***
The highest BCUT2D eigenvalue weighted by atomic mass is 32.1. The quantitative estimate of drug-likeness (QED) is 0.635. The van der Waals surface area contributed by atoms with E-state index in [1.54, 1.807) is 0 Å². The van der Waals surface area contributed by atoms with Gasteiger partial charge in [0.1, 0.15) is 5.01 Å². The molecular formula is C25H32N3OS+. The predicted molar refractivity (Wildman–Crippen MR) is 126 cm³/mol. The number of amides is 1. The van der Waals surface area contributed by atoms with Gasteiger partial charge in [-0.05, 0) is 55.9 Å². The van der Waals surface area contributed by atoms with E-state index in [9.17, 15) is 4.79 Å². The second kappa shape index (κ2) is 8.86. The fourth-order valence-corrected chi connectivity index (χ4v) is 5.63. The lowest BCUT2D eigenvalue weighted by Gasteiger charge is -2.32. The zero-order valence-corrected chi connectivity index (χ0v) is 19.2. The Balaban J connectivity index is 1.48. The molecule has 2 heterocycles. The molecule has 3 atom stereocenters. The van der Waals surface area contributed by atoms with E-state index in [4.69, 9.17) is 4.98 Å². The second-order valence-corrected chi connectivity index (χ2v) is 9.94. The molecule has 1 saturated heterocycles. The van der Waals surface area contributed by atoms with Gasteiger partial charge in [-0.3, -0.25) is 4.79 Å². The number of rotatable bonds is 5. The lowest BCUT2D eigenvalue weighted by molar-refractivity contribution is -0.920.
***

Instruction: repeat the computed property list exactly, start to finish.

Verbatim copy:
The highest BCUT2D eigenvalue weighted by atomic mass is 32.1. The quantitative estimate of drug-likeness (QED) is 0.635. The van der Waals surface area contributed by atoms with E-state index in [1.54, 1.807) is 0 Å². The van der Waals surface area contributed by atoms with Gasteiger partial charge in [0.1, 0.15) is 5.01 Å². The molecular formula is C25H32N3OS+. The predicted molar refractivity (Wildman–Crippen MR) is 126 cm³/mol. The number of amides is 1. The van der Waals surface area contributed by atoms with Gasteiger partial charge in [-0.05, 0) is 55.9 Å². The van der Waals surface area contributed by atoms with E-state index in [9.17, 15) is 4.79 Å². The second kappa shape index (κ2) is 8.86. The fourth-order valence-corrected chi connectivity index (χ4v) is 5.63. The lowest BCUT2D eigenvalue weighted by Gasteiger charge is -2.32. The zero-order valence-corrected chi connectivity index (χ0v) is 19.2. The Balaban J connectivity index is 1.48. The molecule has 2 heterocycles. The molecule has 3 atom stereocenters. The van der Waals surface area contributed by atoms with E-state index in [4.69, 9.17) is 4.98 Å². The second-order valence-corrected chi connectivity index (χ2v) is 9.94. The molecule has 1 saturated heterocycles. The van der Waals surface area contributed by atoms with Gasteiger partial charge in [-0.3, -0.25) is 4.79 Å². The number of rotatable bonds is 5. The lowest BCUT2D eigenvalue weighted by molar-refractivity contribution is -0.920.